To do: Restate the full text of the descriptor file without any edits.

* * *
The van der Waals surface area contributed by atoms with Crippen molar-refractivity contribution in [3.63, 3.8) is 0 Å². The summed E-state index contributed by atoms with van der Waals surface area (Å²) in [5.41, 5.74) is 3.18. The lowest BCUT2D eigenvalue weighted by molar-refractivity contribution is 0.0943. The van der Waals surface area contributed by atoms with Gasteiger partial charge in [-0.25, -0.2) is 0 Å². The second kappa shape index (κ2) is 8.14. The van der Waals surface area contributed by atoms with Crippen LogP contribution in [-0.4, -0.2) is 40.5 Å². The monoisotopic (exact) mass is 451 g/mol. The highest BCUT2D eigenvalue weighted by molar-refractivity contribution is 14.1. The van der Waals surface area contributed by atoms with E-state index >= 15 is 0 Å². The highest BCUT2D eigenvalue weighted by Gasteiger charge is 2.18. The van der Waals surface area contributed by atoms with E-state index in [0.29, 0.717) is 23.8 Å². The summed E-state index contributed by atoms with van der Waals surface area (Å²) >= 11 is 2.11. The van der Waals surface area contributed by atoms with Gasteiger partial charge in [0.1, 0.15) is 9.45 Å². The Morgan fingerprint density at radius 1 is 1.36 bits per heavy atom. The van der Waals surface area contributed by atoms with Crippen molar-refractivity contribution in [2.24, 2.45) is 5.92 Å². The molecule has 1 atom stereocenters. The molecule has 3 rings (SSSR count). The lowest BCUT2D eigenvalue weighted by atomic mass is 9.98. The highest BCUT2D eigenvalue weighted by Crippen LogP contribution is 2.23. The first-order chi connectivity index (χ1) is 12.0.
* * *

The van der Waals surface area contributed by atoms with Crippen molar-refractivity contribution in [3.63, 3.8) is 0 Å². The summed E-state index contributed by atoms with van der Waals surface area (Å²) in [5.41, 5.74) is 3.18. The lowest BCUT2D eigenvalue weighted by molar-refractivity contribution is 0.0943. The van der Waals surface area contributed by atoms with Gasteiger partial charge in [-0.25, -0.2) is 0 Å². The second kappa shape index (κ2) is 8.14. The van der Waals surface area contributed by atoms with Crippen LogP contribution in [-0.4, -0.2) is 40.5 Å². The monoisotopic (exact) mass is 451 g/mol. The highest BCUT2D eigenvalue weighted by molar-refractivity contribution is 14.1. The van der Waals surface area contributed by atoms with E-state index >= 15 is 0 Å². The highest BCUT2D eigenvalue weighted by Gasteiger charge is 2.18. The van der Waals surface area contributed by atoms with E-state index in [0.29, 0.717) is 23.8 Å². The summed E-state index contributed by atoms with van der Waals surface area (Å²) >= 11 is 2.11. The van der Waals surface area contributed by atoms with Gasteiger partial charge in [0.1, 0.15) is 9.45 Å². The Morgan fingerprint density at radius 1 is 1.36 bits per heavy atom. The van der Waals surface area contributed by atoms with Crippen molar-refractivity contribution in [2.24, 2.45) is 5.92 Å². The molecule has 1 atom stereocenters. The molecule has 3 rings (SSSR count). The lowest BCUT2D eigenvalue weighted by atomic mass is 9.98. The highest BCUT2D eigenvalue weighted by Crippen LogP contribution is 2.23. The first-order chi connectivity index (χ1) is 12.0.